The President’s Revolt Against “State Terrorism”


Carole Concha Bell reports on anti-corruption protests in Haiti, which have been violently repressed

Haiti is no stranger to violent uprisings and turmoil – it was born out of foreign interference, formidable dictatorships, and the slaughter of political opponents.

However, since the installation of Jovenel Moïse in 2004 as President, supported by the United States, the unrest has been relentless, violence and repression of dissidents having reached a bloody crescendo in recent weeks.

The Caribbean country is the poorer in the Western Hemisphere with around 65% of the population living below the poverty line, with health services reaching only 40-60% of the population, and high Child mortality rate. It is also vulnerable to disasters and historically suffers from high levels of Corruption permeating his Politics, economic and legal institutions.

“Since the bloody kidnapping Rebellion of February 29, 2004, against the democratically elected President Jean-Bertrand Aristide, the national and local representatives and the people continuously took to the streets, ”declared Pierre Labossière, founder of the Haiti Action Committee based in California, declared Signing time. “Thousands of people have been killed in a campaign led by right-wing death squads, Haitian police and UN occupation forces to eradicate popular democracy and impose successive far-right governments who implement neoliberal policies.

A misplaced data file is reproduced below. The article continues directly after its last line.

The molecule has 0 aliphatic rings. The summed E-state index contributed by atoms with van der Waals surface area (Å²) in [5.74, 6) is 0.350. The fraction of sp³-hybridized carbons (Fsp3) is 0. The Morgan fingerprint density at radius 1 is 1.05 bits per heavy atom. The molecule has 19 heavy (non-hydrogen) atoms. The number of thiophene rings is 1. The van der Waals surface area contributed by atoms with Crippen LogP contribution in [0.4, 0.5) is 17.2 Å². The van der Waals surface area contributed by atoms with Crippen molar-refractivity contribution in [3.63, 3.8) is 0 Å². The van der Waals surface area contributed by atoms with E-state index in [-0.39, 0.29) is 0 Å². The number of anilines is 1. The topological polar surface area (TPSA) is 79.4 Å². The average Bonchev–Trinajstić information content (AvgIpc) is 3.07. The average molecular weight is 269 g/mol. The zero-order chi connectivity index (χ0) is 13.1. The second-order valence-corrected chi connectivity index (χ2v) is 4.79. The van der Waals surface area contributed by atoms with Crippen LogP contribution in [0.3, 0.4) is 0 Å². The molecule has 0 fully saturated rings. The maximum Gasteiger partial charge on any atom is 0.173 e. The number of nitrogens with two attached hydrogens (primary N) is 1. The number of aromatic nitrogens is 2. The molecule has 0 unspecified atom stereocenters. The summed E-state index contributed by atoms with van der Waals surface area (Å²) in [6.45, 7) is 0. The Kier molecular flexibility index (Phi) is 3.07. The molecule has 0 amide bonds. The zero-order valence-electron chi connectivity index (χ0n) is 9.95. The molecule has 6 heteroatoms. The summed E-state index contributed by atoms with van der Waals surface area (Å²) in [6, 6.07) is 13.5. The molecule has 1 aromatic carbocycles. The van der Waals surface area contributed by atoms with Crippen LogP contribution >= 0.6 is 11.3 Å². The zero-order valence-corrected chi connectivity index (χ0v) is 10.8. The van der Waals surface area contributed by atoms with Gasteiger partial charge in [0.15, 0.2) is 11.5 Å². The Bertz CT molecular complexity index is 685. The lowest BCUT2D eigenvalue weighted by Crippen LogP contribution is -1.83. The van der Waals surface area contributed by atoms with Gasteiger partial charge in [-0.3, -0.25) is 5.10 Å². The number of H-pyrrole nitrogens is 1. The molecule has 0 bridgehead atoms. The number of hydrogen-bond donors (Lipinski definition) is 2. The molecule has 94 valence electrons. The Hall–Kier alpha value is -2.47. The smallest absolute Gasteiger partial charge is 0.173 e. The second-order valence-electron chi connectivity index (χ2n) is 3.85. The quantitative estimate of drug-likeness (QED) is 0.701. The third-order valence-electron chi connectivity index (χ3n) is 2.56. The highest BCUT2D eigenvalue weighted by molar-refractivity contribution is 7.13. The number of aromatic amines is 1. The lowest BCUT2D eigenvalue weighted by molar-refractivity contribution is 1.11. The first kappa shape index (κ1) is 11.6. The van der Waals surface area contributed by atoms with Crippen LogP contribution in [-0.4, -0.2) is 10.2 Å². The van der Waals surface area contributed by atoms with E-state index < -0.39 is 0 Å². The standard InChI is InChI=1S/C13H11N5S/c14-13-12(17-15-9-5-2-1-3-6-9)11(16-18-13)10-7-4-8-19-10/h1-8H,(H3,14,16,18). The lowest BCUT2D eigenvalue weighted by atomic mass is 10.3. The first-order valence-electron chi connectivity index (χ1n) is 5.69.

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“Over the past 17 years, people in cities and rural areas have experienced a rapid increase in miserable living conditions.lavi che” or the high cost of living, poverty wages, the drastic reduction of basic services in education, health care, access to drinking water, electricity and sanitation to quote only those.

The main source of the recent public outcry comes from the hijacking of much of $ 2 billion of the Venezuelan ‘Petro Caribe’ program by Moïse and his predecessor, Michel Martelly. This was originally intended to help Haitians by improving infrastructure, health and education services, but program grants were never transmitted to the general public.

This led to growing anger and protests, during which the protesters were violently suppressed by the United States of Haiti.funded and trained police forces.


Petro Caribbean

Petro Caribe was an oil Alliance overseen by Venezuelan President Hugo Chavez, involving 18 other Central American and Caribbean states. It was created in 2005 in response to the ravages of extreme neoliberal policies in the region and Haiti was one of the last states to join in 2007.

As part of this program, Venezuela offers oil to member countries who must pay 60% of the invoice within 90 days. The remaining 40% can be financed over 25 years at an interest rate of 1%. This huge energy subsidy was supposed to help indebted and poor states. But six different Haitian governments are accused of embezzling $ 2 billion in oil money instead of spending it on vital infrastructure projects.